The use of a grid of non-LTE models to perform inversions of observed line profiles allows one to circumvent the problem of converging towards the smallest minimum of an appropriate merit function (e.g. ) by use of iterative algorithms. This is especially true when fast inversions are sought, or the need to systematically reduce huge amounts of data arises. Indeed, the problem of the uniqueness of the inverted profile is eliminated altogether in the case of a grid of models, since the grid enables a complete exploration of the space of parameters, therefore discriminating between local and true global minima. Even when the profiles are inverted by e.g. calculating the corresponding response functions numerically (Socas-Navarro et al. 1998), the use of a grid as a first step may save significant computing time.
In the procedure presented in this study, steps have been taken to ensure that further extensions of the grid will be easily carried out in the future. Those include the calculation by the MALI code of the source functions, and not of the profiles themselves. This allows one to vary within certain limits. Another is the choice of an electronic density constant with depth as a free parameter. Hydrogen is the largest contributor of electrons to the prominence plasma, and solving the equilibrium equations for this element will certainly provide us with an excellent approximation to the true . This value, in turn, can be used as input to calculate the non-LTE formation of other spectral lines from chemical elements other than hydrogen, whose contributions to are negligible. Further extensions of the grid to include spectral lines from other elements will in this way be straightforward. Finally, as it has been pointed out in Sect. 2 above, a constant allows us to use CRD for the formation of the Lyman lines, which speeds up the computations.
Implicit through our study is the assumption that the portion of the solar atmosphere underneath the filament is structureless, and can be well approximated by a mean H profile, such as that of David (1961). In general, this will not be the case. Features below the filament with non-zero longitudinal velocities have a varying degree of influence on the observed filament profiles. If the optical thickness of the observed portion of the filament is small, the effect of that velocity can be important, and will modify the line profile in a complicated fashion. Firstly, the light illuminating the cloud from below will be Doppler-shifted with respect to the cloud itself, changing the conditions under which line profiles are formed in its interior. Secondly, the partially-absorbed background profile which will reach the observer will give rise to an asymmetry in the composed observed profile (i.e. background + cloud). Notice also that not only one, but many chromospheric structures with different velocities will contribute to the line profile impinging on the cloud from below, complicating matters further. The analysis above will therefore be greatly aided in the future with the use of more than one spectral line. In the case of H, one could aim at observing simultaneously with H, which forms in similar conditions but is optically thinner. This would in turn help modeling the background illumination more accurately. Calculating H, nonetheless likely requires a more complete hydrogen model atom, such that atomic populations (at least, those which give rise to the two first Balmer lines) are calculated with high precision.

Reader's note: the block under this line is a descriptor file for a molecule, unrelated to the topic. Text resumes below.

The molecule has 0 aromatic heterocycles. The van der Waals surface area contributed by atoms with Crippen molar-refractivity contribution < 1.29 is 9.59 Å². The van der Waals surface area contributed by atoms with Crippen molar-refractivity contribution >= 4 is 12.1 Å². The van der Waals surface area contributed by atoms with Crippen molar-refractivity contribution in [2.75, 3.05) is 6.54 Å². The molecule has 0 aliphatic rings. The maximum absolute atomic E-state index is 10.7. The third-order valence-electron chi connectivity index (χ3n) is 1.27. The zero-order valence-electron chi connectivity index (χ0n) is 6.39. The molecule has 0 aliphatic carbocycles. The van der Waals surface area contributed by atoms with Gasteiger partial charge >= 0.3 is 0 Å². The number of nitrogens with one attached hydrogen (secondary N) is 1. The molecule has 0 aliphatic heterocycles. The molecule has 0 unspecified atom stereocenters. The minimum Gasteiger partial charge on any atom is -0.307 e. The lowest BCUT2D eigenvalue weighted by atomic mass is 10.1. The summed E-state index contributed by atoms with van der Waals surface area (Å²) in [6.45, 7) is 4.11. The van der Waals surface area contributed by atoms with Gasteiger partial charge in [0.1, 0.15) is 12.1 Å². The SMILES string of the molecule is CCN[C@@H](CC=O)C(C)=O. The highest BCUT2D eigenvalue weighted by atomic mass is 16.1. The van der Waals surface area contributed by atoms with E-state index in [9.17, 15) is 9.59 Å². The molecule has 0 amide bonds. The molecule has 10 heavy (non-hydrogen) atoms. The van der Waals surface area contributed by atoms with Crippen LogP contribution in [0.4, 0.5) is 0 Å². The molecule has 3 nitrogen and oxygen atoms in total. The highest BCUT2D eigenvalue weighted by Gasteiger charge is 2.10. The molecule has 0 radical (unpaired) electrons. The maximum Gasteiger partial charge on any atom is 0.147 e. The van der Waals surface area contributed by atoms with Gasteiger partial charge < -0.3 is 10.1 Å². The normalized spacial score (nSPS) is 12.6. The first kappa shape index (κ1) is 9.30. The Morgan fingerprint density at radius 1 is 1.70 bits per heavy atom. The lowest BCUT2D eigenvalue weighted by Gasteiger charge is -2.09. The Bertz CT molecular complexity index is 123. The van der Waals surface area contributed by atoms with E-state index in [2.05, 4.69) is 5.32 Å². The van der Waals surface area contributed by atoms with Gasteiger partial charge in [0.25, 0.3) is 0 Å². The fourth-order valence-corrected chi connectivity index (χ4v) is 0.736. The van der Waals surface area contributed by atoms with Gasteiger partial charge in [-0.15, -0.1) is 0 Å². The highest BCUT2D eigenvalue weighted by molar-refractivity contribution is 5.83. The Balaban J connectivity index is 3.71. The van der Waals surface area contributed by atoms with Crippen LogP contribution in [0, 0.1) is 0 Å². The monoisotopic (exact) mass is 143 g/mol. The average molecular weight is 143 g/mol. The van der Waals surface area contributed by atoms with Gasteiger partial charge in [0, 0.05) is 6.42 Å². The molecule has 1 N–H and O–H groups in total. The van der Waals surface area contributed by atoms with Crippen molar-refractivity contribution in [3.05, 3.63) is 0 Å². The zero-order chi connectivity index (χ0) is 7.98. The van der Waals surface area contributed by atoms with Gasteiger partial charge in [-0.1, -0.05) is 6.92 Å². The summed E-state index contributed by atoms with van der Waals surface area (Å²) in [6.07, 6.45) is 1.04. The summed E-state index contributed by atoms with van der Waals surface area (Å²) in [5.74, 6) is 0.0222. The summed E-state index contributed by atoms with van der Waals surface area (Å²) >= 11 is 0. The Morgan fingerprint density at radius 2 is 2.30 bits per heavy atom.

An extension of the grid to account for cooler plasma regions (lower T) is desirable. Very dark, optically thick regions of the filament clearly require T's which are probably as low as 4 500 K, as recommended in the Hvar model (see above). New calculations should also rise V's range up to at least 10 km s-1. We plan to increase the parameters' range in the near future.
© European Southern Observatory (ESO) 1999
Online publication: April 19, 1999